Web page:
Central Bank Gold Agreement

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The original Central Bank Gold Agreement was signed in 1999 by the central banks of Germany, Great Britain, France, Austria, Switzerland, Belgium, the Netherlands, Ireland, Sweden, Finland, Luxembourg, Spain, Portugal, Italy and the European Central Bank. [1] The agreement was intended to stabilize gold prices by limiting the bullion sales by central banks. There were two further agreements, in 2004 and 2009. Those two five year agreements reduced the sales limit to 400 tonnes per year from 500 tonnes per year.[2]

The European Central Bank and 20 other European central banks signed the fourth Central Bank Gold Agreement on 19th May 2014. The agreement, which applied as of September 27, 2014, is set to last until 2019. The signatories stated at the time that they did not have any plans to sell significant amounts of gold.

Collectively, at the end of 2015, central banks held around 31,400 tonnes of gold, approximately one-fifth of all the gold ever mined.[3]

Current signatories include:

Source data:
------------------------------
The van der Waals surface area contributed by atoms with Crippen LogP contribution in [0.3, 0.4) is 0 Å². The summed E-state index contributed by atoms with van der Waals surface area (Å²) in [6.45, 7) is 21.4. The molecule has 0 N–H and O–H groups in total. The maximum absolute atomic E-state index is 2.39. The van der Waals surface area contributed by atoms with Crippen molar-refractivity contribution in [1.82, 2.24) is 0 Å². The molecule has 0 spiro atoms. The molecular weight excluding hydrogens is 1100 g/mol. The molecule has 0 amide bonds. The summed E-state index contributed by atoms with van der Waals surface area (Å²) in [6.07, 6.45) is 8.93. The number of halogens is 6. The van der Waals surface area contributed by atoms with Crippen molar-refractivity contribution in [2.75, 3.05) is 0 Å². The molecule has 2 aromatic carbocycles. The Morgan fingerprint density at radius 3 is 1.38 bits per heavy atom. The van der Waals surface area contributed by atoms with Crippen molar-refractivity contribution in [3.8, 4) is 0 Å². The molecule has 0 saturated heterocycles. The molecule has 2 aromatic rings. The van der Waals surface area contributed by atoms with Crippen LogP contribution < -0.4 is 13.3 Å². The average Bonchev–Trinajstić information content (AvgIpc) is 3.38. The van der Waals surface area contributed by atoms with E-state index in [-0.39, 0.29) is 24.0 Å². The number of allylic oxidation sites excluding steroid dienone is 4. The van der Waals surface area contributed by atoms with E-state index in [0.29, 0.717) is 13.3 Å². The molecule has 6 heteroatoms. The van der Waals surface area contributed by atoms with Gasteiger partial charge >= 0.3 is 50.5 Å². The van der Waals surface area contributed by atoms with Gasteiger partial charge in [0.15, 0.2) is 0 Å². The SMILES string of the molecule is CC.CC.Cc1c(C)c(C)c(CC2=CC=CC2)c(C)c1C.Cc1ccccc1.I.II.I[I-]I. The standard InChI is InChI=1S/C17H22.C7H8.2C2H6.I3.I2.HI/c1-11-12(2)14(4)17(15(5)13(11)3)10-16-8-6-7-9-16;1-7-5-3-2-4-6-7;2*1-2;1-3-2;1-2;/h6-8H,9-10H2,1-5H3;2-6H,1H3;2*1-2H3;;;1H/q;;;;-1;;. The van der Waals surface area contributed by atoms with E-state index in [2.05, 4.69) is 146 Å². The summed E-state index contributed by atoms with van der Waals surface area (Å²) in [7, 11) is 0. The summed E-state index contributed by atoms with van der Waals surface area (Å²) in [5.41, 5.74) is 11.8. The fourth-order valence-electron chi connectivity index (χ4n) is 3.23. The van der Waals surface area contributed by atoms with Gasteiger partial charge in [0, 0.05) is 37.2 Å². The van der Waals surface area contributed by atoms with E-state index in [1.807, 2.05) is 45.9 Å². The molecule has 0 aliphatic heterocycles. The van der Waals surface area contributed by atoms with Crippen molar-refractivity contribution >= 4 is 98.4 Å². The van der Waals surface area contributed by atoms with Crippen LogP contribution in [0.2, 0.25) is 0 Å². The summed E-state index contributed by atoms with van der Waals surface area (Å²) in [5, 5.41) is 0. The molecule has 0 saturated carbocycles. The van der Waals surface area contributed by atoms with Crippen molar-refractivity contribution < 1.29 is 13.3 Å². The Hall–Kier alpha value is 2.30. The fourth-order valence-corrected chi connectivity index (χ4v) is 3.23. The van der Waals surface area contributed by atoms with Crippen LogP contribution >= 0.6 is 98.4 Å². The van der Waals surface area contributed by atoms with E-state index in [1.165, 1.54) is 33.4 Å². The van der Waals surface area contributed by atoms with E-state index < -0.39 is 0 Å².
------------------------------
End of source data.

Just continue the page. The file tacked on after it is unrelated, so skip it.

• European Central Bank
  • Nationale Bank van België/Banque Nationale de Belgique
  • Deutsche Bundesbank
  • Central Bank and Financial Services Authority of Ireland
  • Bank of Greece
  • Banco de España
  • Banque de France
  • Banca d’Italia
  • Central Bank of Cyprus
  • Banque centrale du Luxembourg
  • Bank Centrali ta’ Malta/Central Bank of Malta
  • De Nederlandsche Bank
  • Oesterreichische Nationalbank
  • Banco de Portugal
  • Banka Slovenije
  • Národná banka Slovenska
  • Suomen Pankki – Finlands Bank
  • Sveriges Riksbank
  • Swiss National Bank


  1. FACTBOX-Background to the Central Bank Gold Agreement. Reuters.
  2. PRESS RELEASE 7 August 2009 - Joint Statement on Gold. European Central Bank.
  3. Central Bank Gold Agreements. World Gold Council.